Hudson crash: A320's engines lost power simultaneously

By David Kaminski-Morrow

Initial flight-recorder information from the US Airways Airbus A320 which crashed into New York's Hudson River shows that both engines lost power simultaneously, and that the aircraft reached a maximum altitude of 3,200ft.

The National Transportation Safety Board has disclosed preliminary data from the two recorders on board the aircraft, retrieved after the airframe was lifted from the river.

Cockpit-voice recorder information identifies the first officer as the flying pilot at the beginning of flight 1549 to Charlotte on 15 January.

The CVR has 30min of "excellent quality" data, says a spokeswoman for the NTSB, adding that the pre-flight checks, taxiing and take-off from New York LaGuardia Airport were normal.

Flight 1549 was cleared for take-off from runway 04 at 15:24:54, and instructed to make a left turn to heading 360°. One minute later, LaGuardia tower instructed the crew to contact New York terminal radar departure control.

At 15:25:51 the pilot contacted the departure controller, advising that the jet was at 700ft and climbing to 5,000ft, and the controller cleared the aircraft to 15,000ft. The aircraft was also subsequently given an instruction to turn left, heading 270°.

But around 90 seconds after take-off, says the NTSB spokeswoman, the CVR records the captain remarking about birds and, one second later, there is a "sound of thumps" and the engine noise starts "rapidly decreasing". At this point the captain acknowledged that both engines had lost thrust and took control of the aircraft.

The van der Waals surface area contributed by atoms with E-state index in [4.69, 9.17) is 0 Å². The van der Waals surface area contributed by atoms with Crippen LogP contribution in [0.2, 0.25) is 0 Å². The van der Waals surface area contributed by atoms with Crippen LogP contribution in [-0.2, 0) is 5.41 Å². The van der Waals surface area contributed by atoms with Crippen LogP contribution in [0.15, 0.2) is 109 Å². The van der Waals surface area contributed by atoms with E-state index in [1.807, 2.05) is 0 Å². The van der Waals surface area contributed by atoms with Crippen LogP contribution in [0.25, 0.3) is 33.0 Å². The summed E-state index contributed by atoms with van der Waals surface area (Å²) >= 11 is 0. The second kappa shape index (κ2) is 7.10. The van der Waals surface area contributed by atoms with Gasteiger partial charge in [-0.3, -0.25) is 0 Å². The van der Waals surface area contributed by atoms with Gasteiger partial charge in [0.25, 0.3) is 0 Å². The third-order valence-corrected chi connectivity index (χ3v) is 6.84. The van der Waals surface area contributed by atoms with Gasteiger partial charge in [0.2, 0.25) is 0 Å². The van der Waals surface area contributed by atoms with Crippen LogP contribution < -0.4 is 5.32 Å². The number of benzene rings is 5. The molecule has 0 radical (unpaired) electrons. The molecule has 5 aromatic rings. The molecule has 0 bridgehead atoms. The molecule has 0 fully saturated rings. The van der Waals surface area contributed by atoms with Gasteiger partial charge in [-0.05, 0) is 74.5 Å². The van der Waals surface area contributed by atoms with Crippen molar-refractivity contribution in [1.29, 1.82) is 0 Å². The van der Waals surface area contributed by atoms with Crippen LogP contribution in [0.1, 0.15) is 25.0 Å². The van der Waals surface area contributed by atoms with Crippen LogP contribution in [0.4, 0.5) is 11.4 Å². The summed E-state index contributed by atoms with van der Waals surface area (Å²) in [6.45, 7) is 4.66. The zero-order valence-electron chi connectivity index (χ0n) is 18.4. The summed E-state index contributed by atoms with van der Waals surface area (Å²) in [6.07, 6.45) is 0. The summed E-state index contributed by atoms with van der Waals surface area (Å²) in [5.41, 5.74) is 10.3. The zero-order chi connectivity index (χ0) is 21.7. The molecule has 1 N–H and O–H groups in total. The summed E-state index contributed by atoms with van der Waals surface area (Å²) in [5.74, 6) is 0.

The flight-data recorder - which also has good-quality information, says the spokeswoman - reveals that the A320 reached a maximum altitude of 3,200ft and that there was a simultaneous loss of power in both engines.

CVR information shows that the crew began reading appropriate checklists in a bid to restart the engines but were unsuccessful. The captain declared a 'Mayday' to air traffic control and advised that they were returning to LaGuardia.

There was a discussion with air traffic control about a possible diversion to Teterboro Airport but the crew began to conclude that neither airport could be reached and the captain made a public-address announcement to brace for impact about 90 seconds before the A320 ditched in the Hudson River. The ground-proximity warning system activated and the recording ended with the water impact, about 3.5min after the loss of engine power.

© Reed Business Information 2009

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